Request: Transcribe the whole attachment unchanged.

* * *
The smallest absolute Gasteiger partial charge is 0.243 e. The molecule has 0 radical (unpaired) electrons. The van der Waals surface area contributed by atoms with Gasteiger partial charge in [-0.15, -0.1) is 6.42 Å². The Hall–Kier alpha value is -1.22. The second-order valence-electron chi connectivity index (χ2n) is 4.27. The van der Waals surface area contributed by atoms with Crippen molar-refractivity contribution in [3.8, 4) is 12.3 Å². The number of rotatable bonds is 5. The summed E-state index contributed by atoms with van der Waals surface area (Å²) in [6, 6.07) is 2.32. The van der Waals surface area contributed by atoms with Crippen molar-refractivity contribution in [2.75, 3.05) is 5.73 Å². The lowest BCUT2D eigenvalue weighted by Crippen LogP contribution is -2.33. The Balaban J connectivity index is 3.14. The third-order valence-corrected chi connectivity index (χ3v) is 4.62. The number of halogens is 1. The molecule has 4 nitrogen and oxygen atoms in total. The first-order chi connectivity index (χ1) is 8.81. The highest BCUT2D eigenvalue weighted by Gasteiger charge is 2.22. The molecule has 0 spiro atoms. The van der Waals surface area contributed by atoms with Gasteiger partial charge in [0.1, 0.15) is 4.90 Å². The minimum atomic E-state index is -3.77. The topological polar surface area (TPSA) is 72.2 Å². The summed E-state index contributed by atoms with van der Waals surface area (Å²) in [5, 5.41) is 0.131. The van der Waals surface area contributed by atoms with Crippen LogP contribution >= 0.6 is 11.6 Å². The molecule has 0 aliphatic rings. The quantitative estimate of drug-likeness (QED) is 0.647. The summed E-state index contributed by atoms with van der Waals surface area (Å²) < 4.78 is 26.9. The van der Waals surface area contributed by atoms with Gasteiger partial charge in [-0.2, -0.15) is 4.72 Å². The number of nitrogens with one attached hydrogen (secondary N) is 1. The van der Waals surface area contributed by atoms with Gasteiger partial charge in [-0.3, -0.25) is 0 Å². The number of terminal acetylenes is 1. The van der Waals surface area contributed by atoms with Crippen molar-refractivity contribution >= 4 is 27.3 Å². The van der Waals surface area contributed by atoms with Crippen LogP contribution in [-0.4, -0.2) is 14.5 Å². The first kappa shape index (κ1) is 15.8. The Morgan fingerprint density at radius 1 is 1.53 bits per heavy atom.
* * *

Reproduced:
The smallest absolute Gasteiger partial charge is 0.243 e. The molecule has 0 radical (unpaired) electrons. The van der Waals surface area contributed by atoms with Gasteiger partial charge in [-0.15, -0.1) is 6.42 Å². The Hall–Kier alpha value is -1.22. The second-order valence-electron chi connectivity index (χ2n) is 4.27. The van der Waals surface area contributed by atoms with Crippen molar-refractivity contribution in [3.8, 4) is 12.3 Å². The number of rotatable bonds is 5. The summed E-state index contributed by atoms with van der Waals surface area (Å²) in [6, 6.07) is 2.32. The van der Waals surface area contributed by atoms with Crippen molar-refractivity contribution in [2.75, 3.05) is 5.73 Å². The lowest BCUT2D eigenvalue weighted by Crippen LogP contribution is -2.33. The Balaban J connectivity index is 3.14. The third-order valence-corrected chi connectivity index (χ3v) is 4.62. The number of halogens is 1. The molecule has 4 nitrogen and oxygen atoms in total. The first-order chi connectivity index (χ1) is 8.81. The highest BCUT2D eigenvalue weighted by Gasteiger charge is 2.22. The molecule has 0 spiro atoms. The van der Waals surface area contributed by atoms with Gasteiger partial charge in [0.1, 0.15) is 4.90 Å². The minimum atomic E-state index is -3.77. The topological polar surface area (TPSA) is 72.2 Å². The summed E-state index contributed by atoms with van der Waals surface area (Å²) in [5, 5.41) is 0.131. The van der Waals surface area contributed by atoms with Crippen LogP contribution >= 0.6 is 11.6 Å². The molecule has 0 aliphatic rings. The quantitative estimate of drug-likeness (QED) is 0.647. The summed E-state index contributed by atoms with van der Waals surface area (Å²) < 4.78 is 26.9. The van der Waals surface area contributed by atoms with Gasteiger partial charge in [-0.2, -0.15) is 4.72 Å². The number of nitrogens with one attached hydrogen (secondary N) is 1. The van der Waals surface area contributed by atoms with Gasteiger partial charge in [-0.3, -0.25) is 0 Å². The number of terminal acetylenes is 1. The van der Waals surface area contributed by atoms with Crippen molar-refractivity contribution >= 4 is 27.3 Å². The van der Waals surface area contributed by atoms with Crippen LogP contribution in [-0.4, -0.2) is 14.5 Å². The first kappa shape index (κ1) is 15.8. The Morgan fingerprint density at radius 1 is 1.53 bits per heavy atom.